Tag Archive: integration


I’ve made it a point to live in a few cities which were unkind to my black American slavery ancestors, partly due to my years as a radio disc jockey and lately, just because we can now. The latest was in Virginia, the state which, ironically, is the setting for the 2016 movie, “Loving”, which I recently rented from the public library after seeing the trailer prior to a different film.

Directed by Jeff Nichols, this isn’t just a romance story as its title might suggest. The Lovings and this “Commonwealth” state were the centerpiece for a landmark US Supreme Court case, Loving v Virginia and the 1967 decision which erased laws that made interracial marriages criminally illegal in the United States. I didn’t know this – or probably forgot the nuances of that high school American history lesson – until watching this movie revived those facts. This was going on while I was a young teen growing up in New York City where everybody went steady with anybody you liked! Wow. Scary.

“I’m pregnant” are the first words uttered by Mildred, played by Ruth Negga (interesting surname for this type of story, don’t you think?) to which Richard Loving, played by Joel Edgerton (famous for his role in “Black Mass”) replied, “Good. That’s real good.” The progress of the story tries your patience to get into, but is worth the wait. It could be categorized a docu-drama and used as a teaching tool!

All through the film, I kept asking, “who ratted them out?” Getting rousted out of bed in the middle of the night and offed to jail by the mean ole KKK-ish sheriff, played to the hilt by Marton Csokas (“Noah”, “The Equalizer”, “Aeon Flux”), cold southern drawl and all. “That’s no good here..” – pretty good for a New Zelander – just for being in love. They even threw Mildred in jail while pregnant and in her bath robe! One thing that hasn’t changed to this day is a woman getting pregnant out of wedlock, I noticed. Richard didn’t hesitate to ‘make an honest woman’ out of Ruth, however. You’ll see some slightly amusing “city-country-city” cultural moments among the uncomfortable heartbreak.

This is a reminder of many shameful episodes of America’s racial integration past, the vestiges of which some among us still struggle to eradicate. Watching it conjured emotions of anger, sadness and resolute hope deep inside. I couldn’t help wondering if this is why Virginia gives me a kind of weird vibe sometimes; like suppressed parsimony is in its soil.

During the end credits, they show photos of the original couple portrayed and I cheered the Casting Director, Francine Maisler.

I feel this film with four stars and can’t help wondering how the Supreme Court would have ruled if the man was a black American and the woman Caucasian; would it have even gotten the same attention and to the Chief Justices?

Pickhit: Thank you to WordPress for noticing that this is the date of my 10th anniversary here. Thank you, dear reader for reading my words!

As I walk to the bus stop,
Wait a minute, “walk” to the bus stop??
Oh, yes, I’m back around the old neighborhood;
‘Sold my old car to get here and create money momentum!
So as not to go “under”;
I feel I am a failure.

So…As I walk to the bus stop, each house on every block
Has a story or evokes a stored memory;
Which I can’t quite remember as I pass,
Nor will I when I return.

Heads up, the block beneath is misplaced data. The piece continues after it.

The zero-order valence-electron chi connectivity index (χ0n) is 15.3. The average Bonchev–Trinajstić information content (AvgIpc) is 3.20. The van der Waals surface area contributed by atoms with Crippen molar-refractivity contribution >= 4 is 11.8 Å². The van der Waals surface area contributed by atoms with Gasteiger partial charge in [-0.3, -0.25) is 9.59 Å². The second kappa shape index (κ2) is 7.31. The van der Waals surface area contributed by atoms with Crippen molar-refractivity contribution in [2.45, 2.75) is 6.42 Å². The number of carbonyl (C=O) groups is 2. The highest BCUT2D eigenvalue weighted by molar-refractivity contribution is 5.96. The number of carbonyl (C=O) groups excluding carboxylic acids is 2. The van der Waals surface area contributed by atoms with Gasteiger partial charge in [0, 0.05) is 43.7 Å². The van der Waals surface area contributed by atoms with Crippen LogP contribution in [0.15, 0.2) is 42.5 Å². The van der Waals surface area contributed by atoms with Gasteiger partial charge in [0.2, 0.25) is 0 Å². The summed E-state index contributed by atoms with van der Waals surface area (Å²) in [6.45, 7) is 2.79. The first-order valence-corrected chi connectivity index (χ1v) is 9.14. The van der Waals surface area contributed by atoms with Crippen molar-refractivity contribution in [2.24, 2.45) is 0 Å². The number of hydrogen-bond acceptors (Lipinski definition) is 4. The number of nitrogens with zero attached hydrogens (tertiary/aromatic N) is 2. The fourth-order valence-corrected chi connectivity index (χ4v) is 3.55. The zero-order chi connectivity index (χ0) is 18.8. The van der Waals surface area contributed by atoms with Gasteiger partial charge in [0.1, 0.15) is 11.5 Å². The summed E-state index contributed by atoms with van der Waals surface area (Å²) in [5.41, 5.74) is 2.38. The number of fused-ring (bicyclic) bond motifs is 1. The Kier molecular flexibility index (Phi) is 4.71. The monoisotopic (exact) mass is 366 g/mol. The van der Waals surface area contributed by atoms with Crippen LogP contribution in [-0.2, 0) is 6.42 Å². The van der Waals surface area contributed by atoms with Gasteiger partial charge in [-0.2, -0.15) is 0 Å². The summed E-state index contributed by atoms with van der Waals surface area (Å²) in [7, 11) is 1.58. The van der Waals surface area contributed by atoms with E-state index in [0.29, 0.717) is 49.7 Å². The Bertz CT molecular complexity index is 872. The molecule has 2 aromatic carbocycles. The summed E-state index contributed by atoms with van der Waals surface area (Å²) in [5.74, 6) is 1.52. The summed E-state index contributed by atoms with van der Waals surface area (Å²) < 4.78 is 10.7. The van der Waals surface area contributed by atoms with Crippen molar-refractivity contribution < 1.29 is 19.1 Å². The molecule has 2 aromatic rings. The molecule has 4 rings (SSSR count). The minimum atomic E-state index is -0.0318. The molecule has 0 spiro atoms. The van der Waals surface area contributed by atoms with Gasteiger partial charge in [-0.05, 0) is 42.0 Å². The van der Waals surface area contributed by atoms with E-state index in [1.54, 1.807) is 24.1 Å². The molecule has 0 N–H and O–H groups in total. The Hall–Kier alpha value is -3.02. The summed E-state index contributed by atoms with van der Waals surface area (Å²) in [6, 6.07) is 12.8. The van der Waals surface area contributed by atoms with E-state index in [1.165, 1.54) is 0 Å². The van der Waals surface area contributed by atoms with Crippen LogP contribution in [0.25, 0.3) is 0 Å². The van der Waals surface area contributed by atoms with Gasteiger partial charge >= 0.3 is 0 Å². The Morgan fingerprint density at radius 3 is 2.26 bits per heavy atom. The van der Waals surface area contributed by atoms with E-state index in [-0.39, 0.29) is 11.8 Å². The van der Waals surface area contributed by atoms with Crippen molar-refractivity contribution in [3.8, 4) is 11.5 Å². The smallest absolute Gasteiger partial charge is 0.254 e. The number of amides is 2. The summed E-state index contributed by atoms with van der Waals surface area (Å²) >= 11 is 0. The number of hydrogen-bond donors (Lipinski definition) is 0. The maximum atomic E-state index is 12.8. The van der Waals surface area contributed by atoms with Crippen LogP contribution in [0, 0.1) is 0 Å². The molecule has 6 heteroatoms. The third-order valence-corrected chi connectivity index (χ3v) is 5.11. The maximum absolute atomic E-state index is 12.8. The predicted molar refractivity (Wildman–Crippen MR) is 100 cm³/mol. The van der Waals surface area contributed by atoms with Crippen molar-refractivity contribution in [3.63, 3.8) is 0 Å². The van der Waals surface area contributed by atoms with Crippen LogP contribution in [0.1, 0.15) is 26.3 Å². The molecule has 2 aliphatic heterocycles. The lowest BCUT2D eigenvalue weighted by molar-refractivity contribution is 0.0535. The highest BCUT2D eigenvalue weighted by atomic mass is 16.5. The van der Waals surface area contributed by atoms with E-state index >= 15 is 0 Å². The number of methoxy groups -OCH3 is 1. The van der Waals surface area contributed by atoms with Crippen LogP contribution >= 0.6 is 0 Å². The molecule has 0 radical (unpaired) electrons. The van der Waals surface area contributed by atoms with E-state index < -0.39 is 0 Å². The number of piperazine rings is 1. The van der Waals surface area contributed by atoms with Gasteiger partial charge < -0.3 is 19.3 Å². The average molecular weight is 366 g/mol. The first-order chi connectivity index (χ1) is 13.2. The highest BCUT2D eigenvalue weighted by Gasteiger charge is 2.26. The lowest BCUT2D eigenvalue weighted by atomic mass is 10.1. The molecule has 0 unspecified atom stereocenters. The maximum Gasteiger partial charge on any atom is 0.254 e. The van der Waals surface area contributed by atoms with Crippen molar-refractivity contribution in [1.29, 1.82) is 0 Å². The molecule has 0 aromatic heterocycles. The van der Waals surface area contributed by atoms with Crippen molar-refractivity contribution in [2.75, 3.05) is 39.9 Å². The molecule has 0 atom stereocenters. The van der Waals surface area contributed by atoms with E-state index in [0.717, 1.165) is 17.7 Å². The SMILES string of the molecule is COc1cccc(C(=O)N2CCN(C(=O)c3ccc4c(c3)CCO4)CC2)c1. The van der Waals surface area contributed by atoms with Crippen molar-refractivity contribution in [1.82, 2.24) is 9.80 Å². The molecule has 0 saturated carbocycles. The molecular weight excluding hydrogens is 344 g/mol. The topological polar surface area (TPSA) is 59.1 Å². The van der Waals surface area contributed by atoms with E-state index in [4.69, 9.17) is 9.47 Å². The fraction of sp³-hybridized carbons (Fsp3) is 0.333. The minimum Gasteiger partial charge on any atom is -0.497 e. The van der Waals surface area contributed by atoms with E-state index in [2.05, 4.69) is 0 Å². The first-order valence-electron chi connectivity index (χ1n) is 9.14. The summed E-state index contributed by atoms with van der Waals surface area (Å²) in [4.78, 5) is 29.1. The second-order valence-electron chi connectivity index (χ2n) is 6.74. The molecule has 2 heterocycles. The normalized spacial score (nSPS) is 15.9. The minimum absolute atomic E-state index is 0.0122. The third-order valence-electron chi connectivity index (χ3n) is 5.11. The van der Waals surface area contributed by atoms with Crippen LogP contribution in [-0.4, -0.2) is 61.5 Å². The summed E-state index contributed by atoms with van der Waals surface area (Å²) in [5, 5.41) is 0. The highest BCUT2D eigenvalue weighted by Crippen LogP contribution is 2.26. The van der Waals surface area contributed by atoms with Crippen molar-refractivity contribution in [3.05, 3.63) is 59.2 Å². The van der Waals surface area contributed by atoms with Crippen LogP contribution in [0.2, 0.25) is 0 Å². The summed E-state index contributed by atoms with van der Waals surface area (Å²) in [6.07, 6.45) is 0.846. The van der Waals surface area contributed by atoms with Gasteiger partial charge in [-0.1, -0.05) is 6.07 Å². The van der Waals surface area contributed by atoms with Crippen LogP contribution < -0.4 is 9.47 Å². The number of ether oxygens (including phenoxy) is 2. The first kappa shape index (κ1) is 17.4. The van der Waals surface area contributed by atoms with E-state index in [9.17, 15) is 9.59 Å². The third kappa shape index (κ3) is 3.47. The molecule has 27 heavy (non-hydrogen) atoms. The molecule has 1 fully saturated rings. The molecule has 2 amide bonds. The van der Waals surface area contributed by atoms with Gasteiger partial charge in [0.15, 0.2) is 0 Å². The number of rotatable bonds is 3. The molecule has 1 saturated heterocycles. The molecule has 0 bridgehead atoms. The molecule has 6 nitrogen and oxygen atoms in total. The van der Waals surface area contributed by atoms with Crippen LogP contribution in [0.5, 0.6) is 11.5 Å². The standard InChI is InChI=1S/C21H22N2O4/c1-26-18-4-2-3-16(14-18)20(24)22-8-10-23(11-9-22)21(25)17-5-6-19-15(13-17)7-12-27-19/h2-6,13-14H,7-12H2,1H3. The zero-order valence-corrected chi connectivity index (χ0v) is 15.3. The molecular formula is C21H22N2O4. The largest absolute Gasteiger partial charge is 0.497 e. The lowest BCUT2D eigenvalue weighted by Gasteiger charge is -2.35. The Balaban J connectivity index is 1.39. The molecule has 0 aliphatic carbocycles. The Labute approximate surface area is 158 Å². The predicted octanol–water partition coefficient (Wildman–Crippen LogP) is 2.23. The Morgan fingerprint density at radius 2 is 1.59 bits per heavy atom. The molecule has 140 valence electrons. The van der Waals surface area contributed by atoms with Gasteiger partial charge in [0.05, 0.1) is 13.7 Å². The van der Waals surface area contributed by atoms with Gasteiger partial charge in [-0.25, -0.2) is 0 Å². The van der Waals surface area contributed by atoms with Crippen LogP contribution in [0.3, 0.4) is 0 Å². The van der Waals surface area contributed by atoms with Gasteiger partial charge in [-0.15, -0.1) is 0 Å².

Spookily haunting is the past like that,
In a way I am amused by.

A girl I liked in that one,
Some tough bully kid in the next;
A friendly, now older gent still working his garage I see.
A crazy memory here,
Whip Appeal crush there.
It all a blur now.

Then I pass the park where I played
So much punch and stick-ball.
Where I diligently trained to become the next Oscar Robertson!
The former Haggerty, then “Jamaica” Park
Who knows what they’ve named it nowadays;
I did not notice a NYC Parks Department sign.
Only that they reconfigured all of the hoops courts where the softball outfield
Used to be, OMG! Weird!
Now Mexican-looking guys play cards where the Home Plate was,
When I pitched an underhand softball No-hitter,
While the girls-to-impress of the day,
Eye us from the now-gone metal-chained swings area.

Now I’ve caught the Q110.
Riding, bumping, rolling down the Avenue;
Old movie theatre marquee where I saw “Bonnie and Clyde” first-run is gone!
It is now another church?
That old sandstone brick bank building is now a DENTAL Center??
Where is Eddie’s original old “African-American” barber shop?
Is this “progress”?
I notice their absence and ask myself,
“What happened to the Caucasian Europeans and Black Americans?”
I maybe know the common answer to that but,
We were supposed to have integrated our great city and society.
This looks/sounds like I “returned” to a Third World country!

Now thicker into the ole “Valencia” shopping district,
I think the islanders took “Jamaica Avenue” too literally!
I know that this is historically the number-ONE immigrant town,
Now though, it is troubling to see here it is mostly brown!
Why, against my vision of the cross-pollination,
I said to Mum who was smiling as I walked up to the front porch;
Do humans behave contrary to the way
Our Creator and Heavenly Father planned,
Can’t we be more like the bee
Which takes pollen from flowers of any color,
Producing honey for all indiscriminately?

Did we again in this area and probably many others,
Choose American-style re-segregation?
It seems that the whole Caribbean and middle east,
Relocated to New York City over the past 20 years!
And they aren’t following the “rules” we used have to.
Driving on the road like “koo-koo”!

The only music around the way that is the same,
Is that of the Mister Softee ice cream truck.

“Stop Requested”…

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